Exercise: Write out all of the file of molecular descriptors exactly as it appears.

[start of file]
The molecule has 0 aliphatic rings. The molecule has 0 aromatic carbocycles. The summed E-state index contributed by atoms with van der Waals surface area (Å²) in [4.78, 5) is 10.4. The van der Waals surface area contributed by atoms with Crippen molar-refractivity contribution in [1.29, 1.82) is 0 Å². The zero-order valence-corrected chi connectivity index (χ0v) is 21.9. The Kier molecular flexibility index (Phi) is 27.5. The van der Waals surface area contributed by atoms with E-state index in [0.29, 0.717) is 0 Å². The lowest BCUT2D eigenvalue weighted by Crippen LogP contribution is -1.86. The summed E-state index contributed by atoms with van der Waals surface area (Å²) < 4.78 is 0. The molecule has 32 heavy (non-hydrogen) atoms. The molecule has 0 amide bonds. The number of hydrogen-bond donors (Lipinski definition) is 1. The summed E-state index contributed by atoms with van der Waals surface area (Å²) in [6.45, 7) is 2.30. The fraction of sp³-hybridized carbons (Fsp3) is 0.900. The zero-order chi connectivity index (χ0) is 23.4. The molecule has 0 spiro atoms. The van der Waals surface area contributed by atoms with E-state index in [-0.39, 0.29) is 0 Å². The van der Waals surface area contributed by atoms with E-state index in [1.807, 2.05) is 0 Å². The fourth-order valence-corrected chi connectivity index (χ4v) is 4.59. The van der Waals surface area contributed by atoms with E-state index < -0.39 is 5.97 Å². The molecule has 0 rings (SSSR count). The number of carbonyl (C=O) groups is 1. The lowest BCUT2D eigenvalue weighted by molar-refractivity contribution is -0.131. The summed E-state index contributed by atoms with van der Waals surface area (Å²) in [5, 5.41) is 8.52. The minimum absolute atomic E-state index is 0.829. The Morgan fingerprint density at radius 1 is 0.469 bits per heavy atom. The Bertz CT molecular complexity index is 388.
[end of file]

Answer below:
The molecule has 0 aliphatic rings. The molecule has 0 aromatic carbocycles. The summed E-state index contributed by atoms with van der Waals surface area (Å²) in [4.78, 5) is 10.4. The van der Waals surface area contributed by atoms with Crippen molar-refractivity contribution in [1.29, 1.82) is 0 Å². The zero-order valence-corrected chi connectivity index (χ0v) is 21.9. The Kier molecular flexibility index (Phi) is 27.5. The van der Waals surface area contributed by atoms with E-state index in [0.29, 0.717) is 0 Å². The lowest BCUT2D eigenvalue weighted by Crippen LogP contribution is -1.86. The summed E-state index contributed by atoms with van der Waals surface area (Å²) < 4.78 is 0. The molecule has 32 heavy (non-hydrogen) atoms. The molecule has 0 amide bonds. The number of hydrogen-bond donors (Lipinski definition) is 1. The summed E-state index contributed by atoms with van der Waals surface area (Å²) in [6.45, 7) is 2.30. The fraction of sp³-hybridized carbons (Fsp3) is 0.900. The zero-order chi connectivity index (χ0) is 23.4. The molecule has 0 spiro atoms. The van der Waals surface area contributed by atoms with E-state index in [-0.39, 0.29) is 0 Å². The van der Waals surface area contributed by atoms with E-state index in [1.807, 2.05) is 0 Å². The fourth-order valence-corrected chi connectivity index (χ4v) is 4.59. The van der Waals surface area contributed by atoms with E-state index < -0.39 is 5.97 Å². The molecule has 0 rings (SSSR count). The number of carbonyl (C=O) groups is 1. The lowest BCUT2D eigenvalue weighted by molar-refractivity contribution is -0.131. The summed E-state index contributed by atoms with van der Waals surface area (Å²) in [5, 5.41) is 8.52. The minimum absolute atomic E-state index is 0.829. The Morgan fingerprint density at radius 1 is 0.469 bits per heavy atom. The Bertz CT molecular complexity index is 388.